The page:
The Mets had a lefty on their mind last offseason, but Steven Matz spurned a return to Citi Field to sign with the Cardinals, eliciting venom from Cohen toward the pitcher’s agents, whom he accused of “unprofessional” behavior. Matz was a disappointment for the Cardinals, pitching to a 5.25 ERA in 15 appearances before a torn medial collateral ligament in his left knee ended his season.

Rodon’s talent, relative youth (compared to the other members of the Mets rotation this season) and left-handedness are all factors that could make him an attractive addition for the Mets this winter.

A worthy cause

The winner of the Roberto Clemente Award — honoring MLB’s top humanitarian — will be announced during the World Series. The Mets’ nominee was James McCann for his work with families of premature babies.

McCann’s wife, Jessica, gave birth in December 2017 to twin boys who arrived seven weeks early. The twins spent seven weeks in the neonatal intensive care unit (NICU).

New York Mets catcher James McCann (33) watches his three-run home run in the third inning against the Washington Nationals, Wednesday, Oct. 5, 2022, in Queens, NY.
James McCann was nominated for baseball’s Robert Clemente Award for the work he and his wife, Jessica, have done supporting the parents of premature babies.
Corey Sipkin

The McCanns visit NICUs in New York and at home in Nashville to lend support to families and distribute gift packages.

“The thing that is tough, and a lot of people don’t understand, when the baby is in there full-time, parents still have to go to work, they are not just sitting in the hospital all the time,” McCann said. “We go and visit … once in a while, we get a note from someone thanking us for the gift package that we left them. We’re just letting them know that as somebody who has been in their shoes, that as tough as it is right now, there’s brighter days ahead.”

McCann’s sons Christian and Kane, who weighed three pounds at birth, are fully healthy, according to McCann.

“They love baseball,” McCann said. “They will step over trucks and cars and legos to pick up a bat and a ball. They are obsessed. It’s incredible. Everything is normal as normal gets.”

McCann could join a list that includes Curtis Granderson, Carlos Delgado, Al Leiter and Gary Carter, all of whom won the Clemente award while playing for the Mets. The list of winners also includes Carrasco, who received the award with Cleveland in 2019.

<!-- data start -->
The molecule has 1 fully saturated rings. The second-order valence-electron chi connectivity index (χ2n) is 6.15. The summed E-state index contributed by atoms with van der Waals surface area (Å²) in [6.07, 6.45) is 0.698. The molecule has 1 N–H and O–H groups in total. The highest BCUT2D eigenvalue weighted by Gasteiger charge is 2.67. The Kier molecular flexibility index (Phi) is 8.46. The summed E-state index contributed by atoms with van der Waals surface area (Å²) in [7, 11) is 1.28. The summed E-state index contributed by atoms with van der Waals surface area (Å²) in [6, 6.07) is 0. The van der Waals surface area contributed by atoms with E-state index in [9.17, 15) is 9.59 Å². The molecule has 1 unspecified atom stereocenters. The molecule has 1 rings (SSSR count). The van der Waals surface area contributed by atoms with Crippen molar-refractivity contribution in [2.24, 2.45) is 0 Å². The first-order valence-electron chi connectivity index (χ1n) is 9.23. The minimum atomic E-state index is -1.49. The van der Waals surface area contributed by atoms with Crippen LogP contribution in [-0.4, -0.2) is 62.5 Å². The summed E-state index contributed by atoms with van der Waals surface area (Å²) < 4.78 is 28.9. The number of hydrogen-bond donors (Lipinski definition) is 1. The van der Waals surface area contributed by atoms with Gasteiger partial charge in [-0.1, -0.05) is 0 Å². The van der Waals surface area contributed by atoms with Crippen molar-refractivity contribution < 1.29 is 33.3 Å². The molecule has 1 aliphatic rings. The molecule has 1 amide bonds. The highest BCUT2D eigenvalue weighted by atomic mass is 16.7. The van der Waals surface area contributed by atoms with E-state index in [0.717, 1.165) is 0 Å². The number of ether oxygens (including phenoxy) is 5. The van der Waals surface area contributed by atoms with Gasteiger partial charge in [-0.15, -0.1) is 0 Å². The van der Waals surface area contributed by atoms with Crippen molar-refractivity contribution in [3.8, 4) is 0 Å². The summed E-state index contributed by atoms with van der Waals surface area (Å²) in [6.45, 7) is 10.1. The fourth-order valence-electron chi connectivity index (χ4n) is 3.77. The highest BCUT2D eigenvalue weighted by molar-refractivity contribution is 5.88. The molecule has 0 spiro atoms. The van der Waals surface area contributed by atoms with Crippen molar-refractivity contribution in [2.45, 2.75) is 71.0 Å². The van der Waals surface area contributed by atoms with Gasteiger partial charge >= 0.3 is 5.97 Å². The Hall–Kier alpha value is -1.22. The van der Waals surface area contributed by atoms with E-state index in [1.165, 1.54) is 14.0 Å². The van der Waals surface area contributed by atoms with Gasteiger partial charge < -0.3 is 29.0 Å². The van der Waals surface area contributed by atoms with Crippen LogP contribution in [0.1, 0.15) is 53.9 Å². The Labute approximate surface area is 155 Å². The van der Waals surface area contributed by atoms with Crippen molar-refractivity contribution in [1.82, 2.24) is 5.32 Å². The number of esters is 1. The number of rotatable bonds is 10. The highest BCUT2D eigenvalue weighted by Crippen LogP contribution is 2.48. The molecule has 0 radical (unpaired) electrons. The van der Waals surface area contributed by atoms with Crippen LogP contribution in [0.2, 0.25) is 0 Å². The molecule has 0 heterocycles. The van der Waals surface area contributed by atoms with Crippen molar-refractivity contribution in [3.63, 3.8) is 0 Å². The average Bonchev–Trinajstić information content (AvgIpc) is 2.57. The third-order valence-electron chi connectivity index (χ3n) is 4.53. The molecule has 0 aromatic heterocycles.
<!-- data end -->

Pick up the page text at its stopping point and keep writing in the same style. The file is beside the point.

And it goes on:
“Just being nominated and in that conversation is a special thing, but to win the overall award and have your name etched in that legacy would be incredible,” McCann said. “When we had the Roberto Clemente night , you see the names of past winners … it’s a special group of people.”

System shakeup

Tim Teufel #11 of the New York Mets reacts prior to the game against the Atlanta Braves at Turner Field on September 10, 2016 in Atlanta, Georgia. The Braves won 4-3 in extra innings.
Tim Teufel’s 25-year tenure in a variety of instructiuonal roles for the Mets has come to an end, but he likely will serve as a team ambassador moving forward.
Getty Images

Tim Teufel’s departure from the Mets’ instructional ranks was surprising (he won’t be retained as the minor league infield coordinator) given his deep roots in the organization, but you can’t blame general manager Billy Eppler for wanting to import his own people.

In recent years, fan favorites such as Edgardo Alfonzo and Wally Backman departed from Mets minor league managerial roles as part of player development changes.

Teufel, 64, has served the organization well in various roles over the past 25 years and will remain a club ambassador. Omar Minaya, Mike Piazza, Mookie Wilson and Todd Zeile also served in that role this season.

[ad_2]

Source link

LEAVE A REPLY

Please enter your comment!
Please enter your name here